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St. Agatha's parish church
|Area||13.17 km2 (5.08 sq mi)|
|Population||1,538 (2011 census)|
|• Density||117/km2 (300/sq mi)|
|OS grid reference|
|Sovereign state||United Kingdom|
|EU Parliament||South East England|
Brightwell-cum-Sotwell is a twin-village and civil parish in the Upper Thames Valley in South Oxfordshire. It lies between Didcot to the west and the historic market town of Wallingford to the east. In 1974 it was transferred from Berkshire to the county of Oxfordshire, and from Wallingford Rural District to the district of South Oxfordshire.
Brightwell and Sotwell were originally two separate villages, rural settlements whose inhabitants worked the land.
For thousands of years hunter-gatherers of the Thames Valley would have passed this way, stalking wild animals and gathering from the trees that grew on the greensand in this area. This good soil and the abundant water supply may have encouraged Iron Age farmers (1500 BC - AD 50) to settle in this area. The ramparts on Wittenham Clumps provide enduring evidence of Iron Age settlement in the area. Then came the Romans, and there seems little doubt that the road from Dorchester to Silchester passed along what is now the Mere and Mackney Lane.
The first written evidence of a village here comes from the various Saxon charters describing ownership of land in Beorhtanville, Suttanwille and Maccanie. In a charter of 854 Æthelwulf, King of Wessex granted Swithun, Bishop of Winchester, an estate of 30 hides at Brihtanwylle to help the bishop pay the expenses of entertaining distinguished foreign guests. Subsequently, William the Conqueror's agents recorded in the Domesday Book 70 families and two mills in Brightwell and Sotwell, but where these stood and how they were powered is unknown.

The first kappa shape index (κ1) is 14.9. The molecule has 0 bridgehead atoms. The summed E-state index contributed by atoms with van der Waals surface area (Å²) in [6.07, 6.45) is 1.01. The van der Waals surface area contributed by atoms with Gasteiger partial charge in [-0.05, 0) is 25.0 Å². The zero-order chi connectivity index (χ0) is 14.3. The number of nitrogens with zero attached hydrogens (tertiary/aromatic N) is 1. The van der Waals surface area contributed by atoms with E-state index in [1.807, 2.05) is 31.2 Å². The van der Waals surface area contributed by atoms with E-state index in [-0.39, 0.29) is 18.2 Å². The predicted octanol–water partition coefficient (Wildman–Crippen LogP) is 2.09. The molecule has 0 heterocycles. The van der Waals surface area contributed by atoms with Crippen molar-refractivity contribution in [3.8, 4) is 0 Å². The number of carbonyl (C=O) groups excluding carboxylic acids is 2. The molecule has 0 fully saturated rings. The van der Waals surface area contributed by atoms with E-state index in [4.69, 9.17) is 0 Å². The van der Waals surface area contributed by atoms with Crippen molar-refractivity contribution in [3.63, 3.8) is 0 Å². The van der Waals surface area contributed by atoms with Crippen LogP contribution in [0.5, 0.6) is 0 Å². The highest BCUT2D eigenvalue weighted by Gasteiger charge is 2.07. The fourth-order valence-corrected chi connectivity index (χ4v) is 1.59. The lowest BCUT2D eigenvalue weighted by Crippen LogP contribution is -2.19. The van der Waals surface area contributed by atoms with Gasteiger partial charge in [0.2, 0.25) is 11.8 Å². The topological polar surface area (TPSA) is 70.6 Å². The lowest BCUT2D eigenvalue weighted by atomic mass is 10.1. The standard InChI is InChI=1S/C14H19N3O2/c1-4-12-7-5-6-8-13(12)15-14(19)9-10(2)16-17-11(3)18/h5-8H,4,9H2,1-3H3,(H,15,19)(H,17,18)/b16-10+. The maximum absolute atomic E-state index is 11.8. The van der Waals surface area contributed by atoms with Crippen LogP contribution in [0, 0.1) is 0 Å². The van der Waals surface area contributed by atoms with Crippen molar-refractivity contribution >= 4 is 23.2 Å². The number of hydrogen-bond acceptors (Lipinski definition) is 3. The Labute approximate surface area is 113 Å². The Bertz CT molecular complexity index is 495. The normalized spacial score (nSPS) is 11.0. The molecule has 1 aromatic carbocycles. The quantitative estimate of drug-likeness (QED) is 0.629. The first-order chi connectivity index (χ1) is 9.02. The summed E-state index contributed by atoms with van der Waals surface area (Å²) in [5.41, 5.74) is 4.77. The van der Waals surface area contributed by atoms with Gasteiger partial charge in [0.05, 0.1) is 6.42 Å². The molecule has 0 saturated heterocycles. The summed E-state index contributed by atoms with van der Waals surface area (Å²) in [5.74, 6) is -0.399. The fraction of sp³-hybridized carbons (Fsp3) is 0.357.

Within 50 years of Domesday, Brightwell Castle was involved in the civil war between King Stephen and his cousin Matilda. The exact site of this castle is unknown, but it probably lay within the moated areas of what later contained St Agatha's/Brightwell manor house in Brightwell or Stonor Hayes manor house in Sotwell.
Early modern times
For the next 800 years Brightwell and Sotwell parishes only occasionally appear in recorded history. For example:
- 1500 (circa) Prince Arthur (eldest son of Henry VII) stayed at Sotwell House.
- 1507 Clerk in Holy Orders murdered in St Agatha's.
- 1649 Edward Hyde DD ejected from his living for being a Royalist.
- 1666 Church collection for victims of the Great Fire of London.
- 1726 Mrs Frances Riggins leaves a legacy "for bread and ye schooling for ye poor of Slade End".
- 1774-1849 Reverend Thomas Wintle. "About 4 o'clock with my neighbours at ye Red Lion where they dined at the expense of ye parish and myself and then set again to mark the boundaries"
- 1781 King George III rode through the village returning from a stag hunt.
- 1785 A Sunday school set up by the Reverend Wintle.
- 1811 Inclosure Act for Brightwell.
- Reverend Marmaduke Thompson - building of Brightwell National School in the village.